alex vincent, billy boyd, brad dourif, child's play, christine elise, chucky, david kirschner, documentary, don mancini, fiona dourif, jennifer tilly, john waters, kyra elise gardner, living with chucky, screambox, screamboxtv, tony gardener
Child’s Play along with its iconic killer doll Chucky has been classified as a gateway horror feature. I was 10 years old upon its release and the moment that Maggie (Dinah Manoff) fell out of the apartment window and to her death, was embedded in this impressionable mind. I’ve been hooked on the highs and lows of Chucky’s exploits ever since and immersing in each instant that it traversed from straight horror, to comedy and back again, evolving as Chucky did along the way and willing to be taking along the ride. Why? If anything it’s simply that with any Chucky film, you’re guaranteed to be entertained, whether it’s the one-liners, or the outrageous steps in story arc decisions that Chucky makes to carry out his kills. In many ways, I’m the right kind of audience for this documentary feature, because like the players involved, I too have grown up with Chucky and allowed him into my room so that he can play to his heart’s content and satiate my need for benevolent horror.
Where Living With Chucky fills the void between creativity and audience is that it steps into the Chucky vortex and drifts through the years, engaging in interviews and memories from the team that brought you the seven features from the franchise (with the exception of the one that shall not be named 2019 reboot… ahem.)
It could easily serve up as one of those memory lane doco’s that run the gauntlet of interviews with its key players, but the essential ingredient is one of ‘family’. Something that the creatives identify with or as, throughout the years that they have been devoted to the franchise. Integral to the narrative, is the films’ director, Kyra Elise Gardner who is also the daughter of special effects guru Tony Gardner, the man behind the many puppetry changes that Chucky has embodied over time. This father – daughter relationship is at first only the understory as we (the audience) go through the motions of the intricate details and recollections that went into each feature. By the film’s conclusion it is the heart of the documentary and sings to each tale that is told. Naturally involved in this is the more notable father – daughter team who collaborate on screen, the brilliant Brad Dourif and Fiona Dourif. And of course, Jennifer Tilly who marked the most significant change in the franchise with her role of Tiffany and here her accounts are equally engaging here. To complete the evocative journey we also have Alex Vincent, Christine Elise, Billy Boyd, John Waters, David Kirshner and Chucky creator Don Mancini to guide our nostalgic yearnings and tick all the necessary needs that fans of the franchise could possibly need.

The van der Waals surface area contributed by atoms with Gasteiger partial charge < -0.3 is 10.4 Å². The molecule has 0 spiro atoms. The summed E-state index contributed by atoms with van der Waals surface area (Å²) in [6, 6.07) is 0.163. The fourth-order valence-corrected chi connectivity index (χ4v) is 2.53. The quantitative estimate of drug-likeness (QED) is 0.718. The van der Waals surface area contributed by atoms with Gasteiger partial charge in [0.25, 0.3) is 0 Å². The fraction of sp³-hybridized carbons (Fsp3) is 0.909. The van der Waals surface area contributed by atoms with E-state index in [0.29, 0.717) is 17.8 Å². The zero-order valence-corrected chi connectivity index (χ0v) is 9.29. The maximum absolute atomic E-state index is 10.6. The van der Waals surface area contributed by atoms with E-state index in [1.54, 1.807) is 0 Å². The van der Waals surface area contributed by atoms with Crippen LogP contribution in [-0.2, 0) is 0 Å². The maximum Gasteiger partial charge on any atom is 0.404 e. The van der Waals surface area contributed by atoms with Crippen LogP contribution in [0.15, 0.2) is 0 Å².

This is more than a Chucky fan’s bible to instil the desire to walk through each of the franchise’ features and cast your mind back with the key players of the time. Living With Chucky speaks to the central premise and the reason that we keep going back to pint-sized elaborate kills from out favourite serial-killing doll. The sheer fun and frivolity that is had in the making of these films and the bond that is formed by the creatives in doing so. It’s what has united them and formed a family-like atmosphere with each passing tale. One that is evident when watching these films and here, this doco provides a window into the inventiveness and artistry.
- Saul Muerte
Living With Chucky is streaming on SCREAMBOX on iOS, Android, Prime Video, Roku, YouTube TV, Samsung, Comcast, Cox, and Screambox.com.